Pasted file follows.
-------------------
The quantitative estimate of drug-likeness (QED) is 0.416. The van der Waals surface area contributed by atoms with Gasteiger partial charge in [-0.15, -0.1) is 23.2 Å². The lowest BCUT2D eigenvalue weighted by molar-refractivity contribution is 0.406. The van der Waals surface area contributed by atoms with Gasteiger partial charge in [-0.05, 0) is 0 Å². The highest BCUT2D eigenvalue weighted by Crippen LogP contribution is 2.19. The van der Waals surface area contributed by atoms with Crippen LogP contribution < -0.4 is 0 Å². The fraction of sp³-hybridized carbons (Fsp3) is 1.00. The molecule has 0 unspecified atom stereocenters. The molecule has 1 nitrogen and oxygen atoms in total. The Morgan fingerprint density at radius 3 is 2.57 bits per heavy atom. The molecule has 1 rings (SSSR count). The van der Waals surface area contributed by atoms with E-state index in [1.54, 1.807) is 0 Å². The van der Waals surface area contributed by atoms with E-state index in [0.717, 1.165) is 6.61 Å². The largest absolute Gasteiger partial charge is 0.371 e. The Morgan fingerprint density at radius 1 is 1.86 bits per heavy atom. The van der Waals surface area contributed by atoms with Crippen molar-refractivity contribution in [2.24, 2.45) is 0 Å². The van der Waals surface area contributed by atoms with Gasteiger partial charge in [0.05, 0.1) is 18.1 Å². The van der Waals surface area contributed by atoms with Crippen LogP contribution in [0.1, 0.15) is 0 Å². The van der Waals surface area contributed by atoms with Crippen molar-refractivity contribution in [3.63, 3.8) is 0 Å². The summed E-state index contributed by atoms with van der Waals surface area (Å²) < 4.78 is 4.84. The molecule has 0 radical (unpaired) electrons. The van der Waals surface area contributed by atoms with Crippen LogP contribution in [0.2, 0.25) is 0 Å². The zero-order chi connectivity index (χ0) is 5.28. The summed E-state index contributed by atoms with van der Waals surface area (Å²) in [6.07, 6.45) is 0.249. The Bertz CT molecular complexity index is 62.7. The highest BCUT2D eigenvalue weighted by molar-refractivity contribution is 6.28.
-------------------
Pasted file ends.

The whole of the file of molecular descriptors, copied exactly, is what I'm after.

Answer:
The quantitative estimate of drug-likeness (QED) is 0.416. The van der Waals surface area contributed by atoms with Gasteiger partial charge in [-0.15, -0.1) is 23.2 Å². The lowest BCUT2D eigenvalue weighted by molar-refractivity contribution is 0.406. The van der Waals surface area contributed by atoms with Gasteiger partial charge in [-0.05, 0) is 0 Å². The highest BCUT2D eigenvalue weighted by Crippen LogP contribution is 2.19. The van der Waals surface area contributed by atoms with Crippen LogP contribution < -0.4 is 0 Å². The fraction of sp³-hybridized carbons (Fsp3) is 1.00. The molecule has 0 unspecified atom stereocenters. The molecule has 1 nitrogen and oxygen atoms in total. The Morgan fingerprint density at radius 3 is 2.57 bits per heavy atom. The molecule has 1 rings (SSSR count). The van der Waals surface area contributed by atoms with E-state index in [1.54, 1.807) is 0 Å². The van der Waals surface area contributed by atoms with E-state index in [0.717, 1.165) is 6.61 Å². The largest absolute Gasteiger partial charge is 0.371 e. The Morgan fingerprint density at radius 1 is 1.86 bits per heavy atom. The van der Waals surface area contributed by atoms with Crippen molar-refractivity contribution in [2.24, 2.45) is 0 Å². The van der Waals surface area contributed by atoms with Gasteiger partial charge in [0.05, 0.1) is 18.1 Å². The van der Waals surface area contributed by atoms with Crippen LogP contribution in [0.1, 0.15) is 0 Å². The van der Waals surface area contributed by atoms with Crippen molar-refractivity contribution in [3.63, 3.8) is 0 Å². The summed E-state index contributed by atoms with van der Waals surface area (Å²) < 4.78 is 4.84. The molecule has 0 radical (unpaired) electrons. The van der Waals surface area contributed by atoms with Crippen LogP contribution in [0.2, 0.25) is 0 Å². The zero-order chi connectivity index (χ0) is 5.28. The summed E-state index contributed by atoms with van der Waals surface area (Å²) in [6.07, 6.45) is 0.249. The Bertz CT molecular complexity index is 62.7. The highest BCUT2D eigenvalue weighted by molar-refractivity contribution is 6.28.